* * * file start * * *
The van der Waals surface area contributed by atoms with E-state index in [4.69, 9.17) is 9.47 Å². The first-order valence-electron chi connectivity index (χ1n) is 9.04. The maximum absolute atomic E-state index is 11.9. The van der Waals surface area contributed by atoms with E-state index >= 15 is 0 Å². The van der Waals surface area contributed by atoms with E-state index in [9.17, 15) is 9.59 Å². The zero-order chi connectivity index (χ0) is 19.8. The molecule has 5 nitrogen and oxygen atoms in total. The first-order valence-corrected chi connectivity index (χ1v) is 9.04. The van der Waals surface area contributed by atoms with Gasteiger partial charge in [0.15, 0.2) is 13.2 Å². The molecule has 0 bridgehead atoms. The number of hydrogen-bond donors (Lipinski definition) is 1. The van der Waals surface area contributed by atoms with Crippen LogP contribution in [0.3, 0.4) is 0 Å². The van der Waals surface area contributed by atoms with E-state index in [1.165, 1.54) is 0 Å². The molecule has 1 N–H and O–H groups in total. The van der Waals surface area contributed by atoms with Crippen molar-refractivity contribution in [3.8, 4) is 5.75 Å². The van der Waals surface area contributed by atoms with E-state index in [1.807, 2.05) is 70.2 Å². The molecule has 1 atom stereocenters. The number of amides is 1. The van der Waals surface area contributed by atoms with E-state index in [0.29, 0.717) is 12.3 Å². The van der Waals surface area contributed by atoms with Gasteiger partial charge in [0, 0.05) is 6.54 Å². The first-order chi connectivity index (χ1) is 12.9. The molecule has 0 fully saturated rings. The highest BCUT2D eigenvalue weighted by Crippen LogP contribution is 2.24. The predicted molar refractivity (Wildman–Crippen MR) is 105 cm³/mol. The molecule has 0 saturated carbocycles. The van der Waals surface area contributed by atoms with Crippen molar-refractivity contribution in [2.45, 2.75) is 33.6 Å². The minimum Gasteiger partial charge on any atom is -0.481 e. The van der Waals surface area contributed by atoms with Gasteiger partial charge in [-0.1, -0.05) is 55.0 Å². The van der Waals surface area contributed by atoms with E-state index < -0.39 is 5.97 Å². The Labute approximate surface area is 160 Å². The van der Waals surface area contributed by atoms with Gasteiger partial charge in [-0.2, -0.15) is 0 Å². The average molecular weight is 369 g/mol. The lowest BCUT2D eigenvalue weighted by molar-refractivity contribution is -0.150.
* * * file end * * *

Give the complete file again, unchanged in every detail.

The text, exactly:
The van der Waals surface area contributed by atoms with E-state index in [4.69, 9.17) is 9.47 Å². The first-order valence-electron chi connectivity index (χ1n) is 9.04. The maximum absolute atomic E-state index is 11.9. The van der Waals surface area contributed by atoms with E-state index >= 15 is 0 Å². The van der Waals surface area contributed by atoms with E-state index in [9.17, 15) is 9.59 Å². The zero-order chi connectivity index (χ0) is 19.8. The molecule has 5 nitrogen and oxygen atoms in total. The first-order valence-corrected chi connectivity index (χ1v) is 9.04. The van der Waals surface area contributed by atoms with Gasteiger partial charge in [0.15, 0.2) is 13.2 Å². The molecule has 0 bridgehead atoms. The number of hydrogen-bond donors (Lipinski definition) is 1. The van der Waals surface area contributed by atoms with Crippen LogP contribution in [0.3, 0.4) is 0 Å². The van der Waals surface area contributed by atoms with E-state index in [1.165, 1.54) is 0 Å². The molecule has 1 N–H and O–H groups in total. The van der Waals surface area contributed by atoms with Crippen molar-refractivity contribution in [3.8, 4) is 5.75 Å². The van der Waals surface area contributed by atoms with E-state index in [1.807, 2.05) is 70.2 Å². The molecule has 1 atom stereocenters. The number of amides is 1. The van der Waals surface area contributed by atoms with E-state index in [0.29, 0.717) is 12.3 Å². The van der Waals surface area contributed by atoms with Gasteiger partial charge in [0, 0.05) is 6.54 Å². The first-order chi connectivity index (χ1) is 12.9. The molecule has 0 fully saturated rings. The highest BCUT2D eigenvalue weighted by Crippen LogP contribution is 2.24. The predicted molar refractivity (Wildman–Crippen MR) is 105 cm³/mol. The molecule has 0 saturated carbocycles. The van der Waals surface area contributed by atoms with Crippen molar-refractivity contribution in [2.45, 2.75) is 33.6 Å². The minimum Gasteiger partial charge on any atom is -0.481 e. The van der Waals surface area contributed by atoms with Gasteiger partial charge in [-0.1, -0.05) is 55.0 Å². The van der Waals surface area contributed by atoms with E-state index < -0.39 is 5.97 Å². The Labute approximate surface area is 160 Å². The van der Waals surface area contributed by atoms with Gasteiger partial charge in [-0.2, -0.15) is 0 Å². The average molecular weight is 369 g/mol. The lowest BCUT2D eigenvalue weighted by molar-refractivity contribution is -0.150.